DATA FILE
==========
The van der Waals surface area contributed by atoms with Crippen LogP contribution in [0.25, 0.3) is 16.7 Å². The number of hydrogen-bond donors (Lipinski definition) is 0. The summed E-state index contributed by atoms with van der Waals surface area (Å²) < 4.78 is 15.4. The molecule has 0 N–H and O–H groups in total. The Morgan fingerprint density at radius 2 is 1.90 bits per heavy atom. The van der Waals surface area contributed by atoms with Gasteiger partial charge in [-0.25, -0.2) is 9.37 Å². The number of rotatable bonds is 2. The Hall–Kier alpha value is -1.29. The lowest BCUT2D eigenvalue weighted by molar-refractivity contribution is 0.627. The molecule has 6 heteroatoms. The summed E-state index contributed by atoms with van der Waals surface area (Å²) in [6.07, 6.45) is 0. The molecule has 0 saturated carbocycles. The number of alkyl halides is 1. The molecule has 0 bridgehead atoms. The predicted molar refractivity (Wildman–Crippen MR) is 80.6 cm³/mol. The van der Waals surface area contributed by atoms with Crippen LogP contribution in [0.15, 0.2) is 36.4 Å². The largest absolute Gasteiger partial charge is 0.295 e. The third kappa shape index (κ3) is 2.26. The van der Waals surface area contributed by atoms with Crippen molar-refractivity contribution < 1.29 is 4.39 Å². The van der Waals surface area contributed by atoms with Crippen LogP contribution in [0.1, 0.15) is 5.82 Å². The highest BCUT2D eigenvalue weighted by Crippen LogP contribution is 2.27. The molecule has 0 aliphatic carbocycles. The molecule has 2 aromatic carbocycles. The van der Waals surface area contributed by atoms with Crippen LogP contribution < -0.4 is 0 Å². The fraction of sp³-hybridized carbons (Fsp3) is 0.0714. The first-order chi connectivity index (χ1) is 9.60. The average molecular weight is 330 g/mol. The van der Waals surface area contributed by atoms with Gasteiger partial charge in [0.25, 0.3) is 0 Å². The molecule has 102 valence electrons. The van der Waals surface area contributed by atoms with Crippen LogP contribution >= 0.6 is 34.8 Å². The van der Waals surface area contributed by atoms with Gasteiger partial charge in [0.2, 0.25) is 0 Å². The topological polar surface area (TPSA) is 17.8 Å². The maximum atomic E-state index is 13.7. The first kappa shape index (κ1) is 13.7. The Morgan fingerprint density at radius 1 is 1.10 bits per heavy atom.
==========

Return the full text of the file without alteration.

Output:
The van der Waals surface area contributed by atoms with Crippen LogP contribution in [0.25, 0.3) is 16.7 Å². The number of hydrogen-bond donors (Lipinski definition) is 0. The summed E-state index contributed by atoms with van der Waals surface area (Å²) < 4.78 is 15.4. The molecule has 0 N–H and O–H groups in total. The Morgan fingerprint density at radius 2 is 1.90 bits per heavy atom. The van der Waals surface area contributed by atoms with Gasteiger partial charge in [-0.25, -0.2) is 9.37 Å². The number of rotatable bonds is 2. The Hall–Kier alpha value is -1.29. The lowest BCUT2D eigenvalue weighted by molar-refractivity contribution is 0.627. The molecule has 6 heteroatoms. The summed E-state index contributed by atoms with van der Waals surface area (Å²) in [6.07, 6.45) is 0. The molecule has 0 saturated carbocycles. The number of alkyl halides is 1. The molecule has 0 bridgehead atoms. The predicted molar refractivity (Wildman–Crippen MR) is 80.6 cm³/mol. The van der Waals surface area contributed by atoms with Crippen LogP contribution in [0.15, 0.2) is 36.4 Å². The largest absolute Gasteiger partial charge is 0.295 e. The third kappa shape index (κ3) is 2.26. The van der Waals surface area contributed by atoms with Crippen molar-refractivity contribution < 1.29 is 4.39 Å². The van der Waals surface area contributed by atoms with Crippen LogP contribution in [0.1, 0.15) is 5.82 Å². The highest BCUT2D eigenvalue weighted by Crippen LogP contribution is 2.27. The molecule has 0 aliphatic carbocycles. The molecule has 2 aromatic carbocycles. The van der Waals surface area contributed by atoms with Crippen LogP contribution < -0.4 is 0 Å². The fraction of sp³-hybridized carbons (Fsp3) is 0.0714. The first-order chi connectivity index (χ1) is 9.60. The average molecular weight is 330 g/mol. The van der Waals surface area contributed by atoms with Gasteiger partial charge in [0.25, 0.3) is 0 Å². The molecule has 102 valence electrons. The van der Waals surface area contributed by atoms with Crippen LogP contribution >= 0.6 is 34.8 Å². The van der Waals surface area contributed by atoms with Gasteiger partial charge in [0.2, 0.25) is 0 Å². The topological polar surface area (TPSA) is 17.8 Å². The maximum atomic E-state index is 13.7. The first kappa shape index (κ1) is 13.7. The Morgan fingerprint density at radius 1 is 1.10 bits per heavy atom.